Army Links Foxhole To Factory

September 2004
By Maryann Lawlor
E-mail About the Author

Chief Warrant Officer 2 Angel Montero, USA (seated), technician for the 3rd Infantry Division, Combat Service Support Automation Management Office, and Bill Flynn (center, standing), logistics assistance representative, U.S. Army Communications-Electronics Command, train soldiers in the use of their new Combat Service Support very small aperture terminal (VSAT) satellite communications systems.
Service learns logistics lesson from industry.

Even Wal-Mart’s Sam Walton might stand in awe of the way the U.S. Army is transforming its logistics infrastructure. The service has identified four focus areas for change and is now in the blueprinting phase of improving how the supply chain links. With the support of commercial enterprise resource planning technology, the Army is targeting problems to ensure that data is not the only asset that makes it to the end of the last tactical mile.

Military logistics rarely receives the media attention it deserves—unless something goes wrong. But for any operation, it is a massive undertaking to move all the necessary supplies to support thousands of troops. In operation Iraqi Freedom, for example, logisticians deployed more than 1.2 million tons of equipment over 8,000 miles. During the combat phase, they used an average of 1,200 fuel tanker trucks to deliver 1.5 million gallons of bulk fuel per day. On the human side, they provided water to 307,000 troops, who drank an average of 2.1 million gallons a day, and enough meals ready to eat (MREs) to feed the entire population of Spokane, Washington, for more than a year.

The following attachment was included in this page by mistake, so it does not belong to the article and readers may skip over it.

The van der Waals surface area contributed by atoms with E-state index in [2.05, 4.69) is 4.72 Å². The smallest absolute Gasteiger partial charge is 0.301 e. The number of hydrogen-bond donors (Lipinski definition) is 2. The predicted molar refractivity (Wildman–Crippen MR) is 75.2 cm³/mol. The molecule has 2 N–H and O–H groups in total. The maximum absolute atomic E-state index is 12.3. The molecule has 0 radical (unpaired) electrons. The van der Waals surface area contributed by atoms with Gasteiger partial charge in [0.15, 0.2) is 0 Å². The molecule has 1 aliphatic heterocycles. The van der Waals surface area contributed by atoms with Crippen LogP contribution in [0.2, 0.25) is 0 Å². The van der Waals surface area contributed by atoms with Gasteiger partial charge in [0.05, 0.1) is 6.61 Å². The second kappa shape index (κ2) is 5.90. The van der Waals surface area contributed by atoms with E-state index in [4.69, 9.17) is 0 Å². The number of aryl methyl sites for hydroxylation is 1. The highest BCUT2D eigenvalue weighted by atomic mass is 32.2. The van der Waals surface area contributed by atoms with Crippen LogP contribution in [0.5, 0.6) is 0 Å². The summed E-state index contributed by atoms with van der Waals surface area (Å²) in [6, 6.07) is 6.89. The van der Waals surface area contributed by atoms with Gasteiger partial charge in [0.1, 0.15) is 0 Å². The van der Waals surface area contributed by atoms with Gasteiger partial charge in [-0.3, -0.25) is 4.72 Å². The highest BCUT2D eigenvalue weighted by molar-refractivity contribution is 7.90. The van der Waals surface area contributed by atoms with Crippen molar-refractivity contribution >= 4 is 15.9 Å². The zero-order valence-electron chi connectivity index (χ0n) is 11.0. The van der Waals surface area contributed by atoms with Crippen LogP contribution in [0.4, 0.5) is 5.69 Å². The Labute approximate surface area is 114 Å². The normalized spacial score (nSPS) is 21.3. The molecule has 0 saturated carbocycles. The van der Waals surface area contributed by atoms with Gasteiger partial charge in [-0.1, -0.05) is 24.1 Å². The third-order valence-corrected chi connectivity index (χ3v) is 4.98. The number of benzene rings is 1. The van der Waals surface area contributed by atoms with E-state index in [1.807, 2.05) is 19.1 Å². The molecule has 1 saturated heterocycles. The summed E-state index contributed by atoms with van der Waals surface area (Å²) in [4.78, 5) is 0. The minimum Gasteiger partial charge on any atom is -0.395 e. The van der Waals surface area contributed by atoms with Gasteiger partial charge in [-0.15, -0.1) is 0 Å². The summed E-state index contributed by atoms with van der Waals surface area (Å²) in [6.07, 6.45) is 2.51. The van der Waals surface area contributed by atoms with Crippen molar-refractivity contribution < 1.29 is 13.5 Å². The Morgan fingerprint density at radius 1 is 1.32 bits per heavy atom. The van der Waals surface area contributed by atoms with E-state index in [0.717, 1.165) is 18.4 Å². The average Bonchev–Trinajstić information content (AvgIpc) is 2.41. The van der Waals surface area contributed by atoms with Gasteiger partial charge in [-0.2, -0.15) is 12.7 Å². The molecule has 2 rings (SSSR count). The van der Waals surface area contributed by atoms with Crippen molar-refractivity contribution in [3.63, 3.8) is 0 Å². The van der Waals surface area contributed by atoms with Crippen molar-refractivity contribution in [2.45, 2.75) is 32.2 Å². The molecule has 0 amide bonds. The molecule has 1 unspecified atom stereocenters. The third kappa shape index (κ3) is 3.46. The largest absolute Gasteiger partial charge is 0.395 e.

These statistics are remarkable in and of themselves, but accomplishing such tasks was especially amazing using what Lt. Gen. Claude V. Christianson, USA, deputy chief of staff, G-4, U.S. Army, calls “a mid-20th century logistics structure.” The current infrastructure and legacy systems led to a number of logistical shortfalls in operation Iraqi Freedom identified by Army as well as other government leaders. These shortcomings included a backlog of cargo pallets and shipping containers at various points along the distribution system, a discrepancy of $1.2 billion in materiel shipped versus materiel acknowledged by Army systems as received, an accumulation of excess materiel without the required documentation at the theater distribution center and duplication of requisitions for supplies.

Several initiatives currently underway in the Army are intended to resolve these issues. In December 2003, Gen. Christianson’s office issued a white paper that outlines four top priority objectives for the service during the next two years.

Connecting Army logisticians is the first focus area. This will address the current incidence of soldiers ordering the same item several times because they cannot confirm the status of a requisition. Several of the service’s organizations are coordinating an effort to develop a logistics common operating picture from foxhole to factory to foxhole.

The second focus area involves modernizing the theater distribution system. This initiative aims to guarantee delivery of supplies on time, every time. Establishing this system will help the service solve several problems. Warfighters will be confident that supplies they order will be delivered, or at least they will be able to obtain a status report. In addition, the Army will not need to store large quantities of supplies at forward positions because delivery will be faster and more reliable.

Investments during the past 10 years have enabled the Army’s ability to deploy quicker. However, the service now faces a shortfall at the other end of the supply chain as troops move from the continental United States into the theater of operations faster than the logistics teams can be ready to receive them. The Army’s third focus, designing a permanent support headquarters, addresses this concern. This theater-opening command and control headquarters would plug into a logistics information network through secure, on-demand satellite communications. Studies currently are underway, and the goal is to reconfigure one of the Army’s corps support groups by fiscal year 2005.